Defence is one area of public expenditure where the Labour Party can comfortably speak about limitations and priorities. While our ambitions for social reform at home often appear boundless, many in the party have more modest visions for Britain’s role in the world. Some members aren’t simply ambivalent to Britain acting globally but outright averse to it. This is particularly true of the left of the party. Yet this is not a clear-cut factional issue. Politics and above all economics has put constraints on the internationalist aspirations of the Labour right.
It was, after all, Denis Healey who began the country’s withdrawal East of Suez. In 1966, when defending his decision to close Britain’s base at Aden, in the face of stern opposition from the Tory frontbench, he spoke of the “natural limitations which the facts impose on our foreign policy and military capability”. Boris Johnson’s choice of the Arabian Peninsula as the location for his speech, as Foreign Secretary, declaring “Britain is back East of Suez” was likely no coincidence. Now, as Prime Minister, he has set out making this statement a reality. Since last year’s publication of the integrated review, which gave particular attention to the Indo-Pacific tilt, the government has announced a series of economic and military partnerships which further embed the UK’s presence on the other side of the world.
If Labour wins the next general election it is another Mr Healey, Shadow Defence Minister John Healey, who will shape how far this tilt goes or indeed if it continues at all. And if recent remarks from Labour’s frontbench are anything to go by you might be inclined to suspect the latter. The current Mr Healy has been pretty scathing of the “tilt”, branding it one of the integrated review’s “fundamental flaws”. In a recent speech to Chatham House, his emphasis on the North Atlantic Treaty Organisation (NATO) was telling. For the less astute he spelt it out: “The first priority for Britain’s armed forces must be where the threats are greatest… and this is in the NATO area. In Europe, the North Atlantic and the Arctic. This is our neighbourhood.”
You can’t argue with that. Yet, while Britain cannot deny its geography, Labour should heed the words of the former Mr Healey: “Outside the NATO area Britain’s survival has never been at stake” he wrote, in his memoir The Time of My Life, “but Britain has had important interests in many other parts of the world.”
The integrated review makes clear that Britain has an interest in seizing the growing opportunities in the Indo-Pacific and addressing the most pressing global challenges there, not least rule-and-norm-defining geopolitical competition. The Labour frontbench do not appear to dispute this. Much of their criticism of the ’tilt’ centres around what they call Johnson’s fantastical and gung-ho trumpeting of ‘global Britain’ rather than its actual substance. Moreover, while they continue to stress their commitment to being good Europeans they have also recognised, on occasions more quickly than the Conservatives, the threat posed by an increasingly revisionist China in the region and have supported actions, like the formation of the AUKUS security pact, to counter this threat.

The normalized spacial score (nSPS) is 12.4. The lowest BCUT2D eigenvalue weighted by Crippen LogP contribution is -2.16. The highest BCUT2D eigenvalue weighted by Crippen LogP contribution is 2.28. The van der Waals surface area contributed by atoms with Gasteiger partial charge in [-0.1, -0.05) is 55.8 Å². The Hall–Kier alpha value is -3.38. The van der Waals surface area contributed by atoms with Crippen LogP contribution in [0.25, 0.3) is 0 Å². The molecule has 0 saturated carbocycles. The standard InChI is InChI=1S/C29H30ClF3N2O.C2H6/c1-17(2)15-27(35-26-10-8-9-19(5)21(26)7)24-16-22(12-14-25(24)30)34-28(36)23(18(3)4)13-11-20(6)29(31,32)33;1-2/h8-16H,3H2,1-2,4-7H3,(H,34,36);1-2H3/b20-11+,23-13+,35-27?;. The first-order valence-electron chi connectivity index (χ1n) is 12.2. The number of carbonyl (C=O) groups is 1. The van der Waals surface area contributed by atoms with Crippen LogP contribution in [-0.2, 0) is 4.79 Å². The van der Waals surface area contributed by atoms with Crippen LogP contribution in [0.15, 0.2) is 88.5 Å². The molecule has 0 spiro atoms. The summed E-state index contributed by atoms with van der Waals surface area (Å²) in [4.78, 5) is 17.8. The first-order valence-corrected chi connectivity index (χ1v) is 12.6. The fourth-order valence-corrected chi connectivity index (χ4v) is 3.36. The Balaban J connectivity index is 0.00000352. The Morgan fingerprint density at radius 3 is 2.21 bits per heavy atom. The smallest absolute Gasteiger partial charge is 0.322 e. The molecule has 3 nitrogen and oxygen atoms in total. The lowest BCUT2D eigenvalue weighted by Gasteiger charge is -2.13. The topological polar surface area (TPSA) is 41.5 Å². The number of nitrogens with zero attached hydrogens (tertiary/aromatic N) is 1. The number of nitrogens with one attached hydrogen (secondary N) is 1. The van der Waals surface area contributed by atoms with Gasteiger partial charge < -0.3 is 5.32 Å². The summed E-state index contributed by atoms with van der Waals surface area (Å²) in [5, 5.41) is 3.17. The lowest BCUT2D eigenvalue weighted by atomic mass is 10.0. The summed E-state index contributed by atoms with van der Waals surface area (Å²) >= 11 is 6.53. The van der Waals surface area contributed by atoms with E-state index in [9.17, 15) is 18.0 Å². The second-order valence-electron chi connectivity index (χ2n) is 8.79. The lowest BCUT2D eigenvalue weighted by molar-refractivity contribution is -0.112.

As such, it does not make sense for Labour to present the debate over the future of British foreign policy as a binary choice between Europe and the world. When it comes to the ‘tilt’, Labour in the coming months and years should spell out what it believes to be Britain’s interests in the region and explain how it will deploy the country’s limited resources, in concert with like-minded partners, to secure them. Here, talking specifics would help.
Taiwan remains one of the region’s most volatile flashpoints which, if set off, could see the world’s two greatest powers – the US and China – at war. A Chinese annexation of Taiwan, to put it crudely, would be to the Indo-Pacific what Russia’s invasion of Ukraine has been for Europe. The disruption to the global economy would, in fact, likely be greater given how critical Taiwan is to the production of semiconductor chips.
Additional British interests would also be threatened: the US’s status in the region and its ability to shape the rules and norms there would be severely undermined; other close regional partners, such as Japan and Australia, may feel increasingly vulnerable; and the principle of sovereignty and self-determination would be once again assaulted as a vibrant liberal democracy is subsumed into an authoritarian empire. Despite this, on a war over Taiwan, John Healey said in his Chatham House talk that he would “focus on the what now, rather than the what ifs”.
While it is true that a Strait’s crisis is not imminent, as I argue in a paper for the New Diplomacy Project, a balance must be struck between alarmism and complacency. Clearly the situation is pressing enough for the US to hold top-level talks with the UK, for the first time, on cooperation to reduce the chances of war and to explore conflict contingency plans.
Labour should start to think about what Britain can meaningfully contribute should the worst happen to Taiwan – be that in the form of military aid to the Taiwanese or direct assistance alongside the US and other allies. By thinking about what is affordable and logistically feasible in advance, for this scenario and others, a future Labour government should be able to play its part in the Indo-Pacific without undermining its leading role in NATO. After all, “the question”, as Dennis Healy put it in one his 1966 parliamentary debates on defence, “is not whether Britain has a world role or not – she must have one – but what part her military forces outside Europe can play, at reasonable cost, in supporting it”.